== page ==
Buying on Margin
How It Works
Buying on Margin Definition
Buying on margin refers to the purchase of securities using financial leverage (cash loaned by the broker).
For example, a margin account with 20x leverage can trade securities up to 20 times the value of the equity in that account.
This means that with $10,000, a trader can buy up to ($10,000 x 20) $200,000 worth of financial securities.
A margin account differs from a regular cash account in that the latter only allows you to trade with the amount of equity in your account.
The benefit of trading on a margin account is that it allows you to potentially make more money than on a cash account.
For instance, if you gained +2% on a cash account, you'd make a profit of ($10,000 x 2%) $200.
But if you gained +2% on the full leveraged value of a 20x margin account, you'd make a profit of up to ($200,000 x 2%) $2,000. That's a 20% return on the $10,000 of deposit capital!
Now before you start buying on margin, BE WARNED...
Margin buying amplifies profits AND losses
You see... what if the trader had lost -2% instead?
On a cash account, that's a straight-forward -2% loss.
But on the margin account, that's a -20% loss of the deposit capital!
In inexperienced hands, therefore, margin trading can be dangerous. This is why it tends to be heavily regulated by the financial authorities. You can lose a lot of money if you don't know what you're doing.
So if you want to be a successful trader, you need to understand exactly how margin trading works.
And the first step, is to learn about margin requirements.
The margin requirement refers to the minimum equity you need in your trading account to open a trade, and to keep it open.
It's usually expressed as a percentage of the total value of the securities being held in an open trade.
So if the margin requirement is 5% for example, you must maintain a minimum of 5% of the total value of the securities in your account equity. Otherwise, you'll get a margin call.
The margin requirement percentage is determined by one or more of the following:
- Financial regulations
- The trading exchange
- Your broker
- The type of financial security
Among all financial securities, the initial margin required to trade Forex and futures is the lowest, ranging from 10% to 1% or less. For stocks and commodities, a much higher margin requirement is usually required.
Commonly referred to as the maintenance margin, the used margin is the minimum amount of equity (in terms of deposit currency) you need in your account to keep your trades open.
You can calculate the used margin by multiplying the total value of the securities being traded with the margin requirement.
If your account equity falls below the used margin level, you'll get a margin call.
The available margin, also known as the free margin or usable margin, refers your account equity minus the used margin.
It's essentially the maximum amount of equity you are allowed to lose on all your open trades before you get a margin call.
Let's say you have a $10,000 account with some open trades that require a maintenance margin of $2,000.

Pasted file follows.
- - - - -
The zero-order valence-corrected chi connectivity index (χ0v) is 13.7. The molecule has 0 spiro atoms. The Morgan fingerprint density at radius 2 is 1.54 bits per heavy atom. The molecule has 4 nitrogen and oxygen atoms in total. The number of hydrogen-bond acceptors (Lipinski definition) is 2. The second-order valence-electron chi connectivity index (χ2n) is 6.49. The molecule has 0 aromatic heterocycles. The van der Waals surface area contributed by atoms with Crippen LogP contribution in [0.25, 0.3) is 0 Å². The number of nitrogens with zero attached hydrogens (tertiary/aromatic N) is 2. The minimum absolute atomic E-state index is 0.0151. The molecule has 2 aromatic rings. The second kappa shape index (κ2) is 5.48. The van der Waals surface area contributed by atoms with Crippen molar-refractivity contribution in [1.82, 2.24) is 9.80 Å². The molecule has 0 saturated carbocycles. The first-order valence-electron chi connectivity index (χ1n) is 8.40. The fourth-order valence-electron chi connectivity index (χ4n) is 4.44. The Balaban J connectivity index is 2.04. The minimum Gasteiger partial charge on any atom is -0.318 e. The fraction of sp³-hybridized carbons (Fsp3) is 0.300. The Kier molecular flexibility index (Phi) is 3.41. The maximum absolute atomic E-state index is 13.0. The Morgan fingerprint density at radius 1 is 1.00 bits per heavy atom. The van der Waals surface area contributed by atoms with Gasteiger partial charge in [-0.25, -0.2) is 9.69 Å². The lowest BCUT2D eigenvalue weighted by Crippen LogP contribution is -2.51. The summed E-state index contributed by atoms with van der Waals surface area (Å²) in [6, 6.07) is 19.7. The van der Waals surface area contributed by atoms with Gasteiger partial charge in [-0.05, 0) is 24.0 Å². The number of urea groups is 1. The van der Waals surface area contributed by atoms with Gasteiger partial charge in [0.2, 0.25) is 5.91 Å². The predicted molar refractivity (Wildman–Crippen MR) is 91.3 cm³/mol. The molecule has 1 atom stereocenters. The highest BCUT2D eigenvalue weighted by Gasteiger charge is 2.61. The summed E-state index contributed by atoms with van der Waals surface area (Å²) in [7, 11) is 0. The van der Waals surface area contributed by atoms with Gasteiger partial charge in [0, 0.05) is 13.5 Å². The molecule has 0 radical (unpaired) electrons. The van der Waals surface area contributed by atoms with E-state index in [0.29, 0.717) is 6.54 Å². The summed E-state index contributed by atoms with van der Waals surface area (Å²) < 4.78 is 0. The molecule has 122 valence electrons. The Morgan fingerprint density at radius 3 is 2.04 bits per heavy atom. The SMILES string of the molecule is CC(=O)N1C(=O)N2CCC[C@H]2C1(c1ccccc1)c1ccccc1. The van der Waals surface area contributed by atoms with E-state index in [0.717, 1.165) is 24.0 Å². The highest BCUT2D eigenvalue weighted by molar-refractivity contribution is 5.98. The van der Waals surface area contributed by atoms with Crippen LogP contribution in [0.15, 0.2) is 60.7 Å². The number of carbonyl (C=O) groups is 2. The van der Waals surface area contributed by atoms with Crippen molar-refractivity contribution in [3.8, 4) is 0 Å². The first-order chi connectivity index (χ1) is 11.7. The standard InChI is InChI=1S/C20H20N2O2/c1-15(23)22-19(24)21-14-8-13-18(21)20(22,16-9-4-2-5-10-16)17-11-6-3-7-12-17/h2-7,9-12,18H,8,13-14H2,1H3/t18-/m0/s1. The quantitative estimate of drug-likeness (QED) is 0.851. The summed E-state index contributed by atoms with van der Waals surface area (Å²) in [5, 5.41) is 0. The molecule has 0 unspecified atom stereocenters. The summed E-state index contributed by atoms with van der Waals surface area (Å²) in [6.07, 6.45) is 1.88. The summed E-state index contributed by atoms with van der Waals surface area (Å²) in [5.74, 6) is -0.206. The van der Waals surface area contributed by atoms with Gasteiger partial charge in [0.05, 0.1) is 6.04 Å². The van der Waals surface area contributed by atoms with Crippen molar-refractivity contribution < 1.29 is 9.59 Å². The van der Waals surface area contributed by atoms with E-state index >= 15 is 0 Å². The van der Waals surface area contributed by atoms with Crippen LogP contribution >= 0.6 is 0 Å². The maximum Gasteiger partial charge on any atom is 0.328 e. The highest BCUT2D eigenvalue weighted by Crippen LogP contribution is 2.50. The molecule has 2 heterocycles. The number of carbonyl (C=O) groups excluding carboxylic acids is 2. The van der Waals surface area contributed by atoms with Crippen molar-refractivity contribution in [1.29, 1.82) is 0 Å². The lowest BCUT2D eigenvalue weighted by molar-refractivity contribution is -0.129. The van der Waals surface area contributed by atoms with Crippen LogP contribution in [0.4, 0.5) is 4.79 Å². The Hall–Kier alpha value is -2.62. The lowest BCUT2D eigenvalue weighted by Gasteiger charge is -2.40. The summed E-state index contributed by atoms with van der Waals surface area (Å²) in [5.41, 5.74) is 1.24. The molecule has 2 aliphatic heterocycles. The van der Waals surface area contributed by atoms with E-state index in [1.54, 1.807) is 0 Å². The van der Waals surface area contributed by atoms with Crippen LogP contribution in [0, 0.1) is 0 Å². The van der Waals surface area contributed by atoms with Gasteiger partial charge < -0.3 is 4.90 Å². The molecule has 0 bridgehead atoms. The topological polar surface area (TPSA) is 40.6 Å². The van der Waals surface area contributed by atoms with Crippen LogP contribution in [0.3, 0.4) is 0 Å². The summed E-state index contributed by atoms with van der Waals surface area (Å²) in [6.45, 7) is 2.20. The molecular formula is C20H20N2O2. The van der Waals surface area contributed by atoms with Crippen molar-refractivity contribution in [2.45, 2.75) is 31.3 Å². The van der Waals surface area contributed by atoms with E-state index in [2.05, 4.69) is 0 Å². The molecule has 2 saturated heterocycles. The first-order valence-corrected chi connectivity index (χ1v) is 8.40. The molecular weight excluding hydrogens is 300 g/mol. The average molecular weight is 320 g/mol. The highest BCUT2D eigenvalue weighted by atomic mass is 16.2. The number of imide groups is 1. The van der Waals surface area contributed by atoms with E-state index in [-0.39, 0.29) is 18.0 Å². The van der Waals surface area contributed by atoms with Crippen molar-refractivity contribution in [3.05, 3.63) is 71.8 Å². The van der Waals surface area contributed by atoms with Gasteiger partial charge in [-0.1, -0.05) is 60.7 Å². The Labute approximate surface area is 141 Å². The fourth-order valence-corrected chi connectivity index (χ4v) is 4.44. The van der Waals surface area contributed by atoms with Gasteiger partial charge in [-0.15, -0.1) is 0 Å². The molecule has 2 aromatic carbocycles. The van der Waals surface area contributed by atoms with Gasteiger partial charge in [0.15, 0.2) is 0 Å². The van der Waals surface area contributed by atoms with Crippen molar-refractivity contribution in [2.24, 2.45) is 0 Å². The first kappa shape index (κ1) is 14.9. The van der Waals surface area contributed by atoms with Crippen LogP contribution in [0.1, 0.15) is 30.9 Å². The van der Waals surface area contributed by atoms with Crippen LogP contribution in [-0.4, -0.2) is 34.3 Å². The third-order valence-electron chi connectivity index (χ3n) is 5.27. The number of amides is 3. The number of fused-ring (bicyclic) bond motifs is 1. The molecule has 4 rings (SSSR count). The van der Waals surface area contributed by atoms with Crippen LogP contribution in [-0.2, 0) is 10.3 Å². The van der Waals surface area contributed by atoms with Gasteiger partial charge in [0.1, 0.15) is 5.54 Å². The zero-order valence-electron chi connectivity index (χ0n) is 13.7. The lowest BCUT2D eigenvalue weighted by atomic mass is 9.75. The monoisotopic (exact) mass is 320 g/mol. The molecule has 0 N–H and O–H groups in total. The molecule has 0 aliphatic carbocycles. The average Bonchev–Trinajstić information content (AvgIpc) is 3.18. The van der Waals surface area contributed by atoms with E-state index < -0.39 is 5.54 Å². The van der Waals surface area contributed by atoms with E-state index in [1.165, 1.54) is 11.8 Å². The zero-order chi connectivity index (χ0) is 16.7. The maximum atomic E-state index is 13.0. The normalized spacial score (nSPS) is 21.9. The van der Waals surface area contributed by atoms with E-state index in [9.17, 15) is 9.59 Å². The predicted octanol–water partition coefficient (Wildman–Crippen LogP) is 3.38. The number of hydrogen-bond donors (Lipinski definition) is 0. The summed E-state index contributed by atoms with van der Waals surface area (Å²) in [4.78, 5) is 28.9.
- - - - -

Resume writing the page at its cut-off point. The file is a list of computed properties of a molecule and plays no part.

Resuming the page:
In this case, your available margin is ($10,000 - $2,000) $8,000.
This is the maximum amount you are allowed to lose in equity before the broker starts automatically closing your trades.
What is a Margin Call?
The term originates from the early days of stock investing, when transactions between client and broker were made over the phone.
Whenever a client's account equity dropped below the margin requirement, the broker would literally call up the client to ask for a margin top up, in order to keep the equity level above the maintenance margin level.
If the client did not add more funds into his account (to increase his equity level), the broker would sell the stock holdings until the equity level was above the margin requirement level.
This was how it was done decades ago.
In modern times with most trades being done electronically over the internet, a margin call no longer involves the broker calling you up.
Now, when a margin call is triggered the broker will automatically close your trades (for a loss) until your equity level is above the margin requirement level. You won't get any advance warning.
This is why it's crucial that you understand how a margin call is triggered, and take precautionary steps to make sure it never happens to you.
Example of a Margin Call
Let's say you have a $10,000 account and buy $50,000 worth of currencies.
If the margin requirement is 5%, you need to have at least ($50,000 x 5%) $2,500 of equity set aside in your account to keep the trade open.
If your equity (of $10,000) goes below $2,500 because of paper losses, your broker will automatically start closing your trades (and book the loss).
Now let's say you see another trade opportunity and go on to buy an additional $30,000 worth of currencies.
This means you now have to set aside another ($30,000 x 5%) $1,500 of equity on top of the $2,500 from the earlier trade, as the maintainence margin (used margin).
The maintanence margin for keeping both trades open is $4,000.
Now, if your account equity ($10,000) drops below the combined margin requirement ($4,000), the broker will automatically start closing your trades.
The lesson here is that the more you buy on margin, the less "room" there is in your account before a margin call is triggered.
So be careful not to open too many trades, and always keep an eye on your maintainence margin relative to your account equity.
Next, let's look at the different types of trade orders we can use for trading!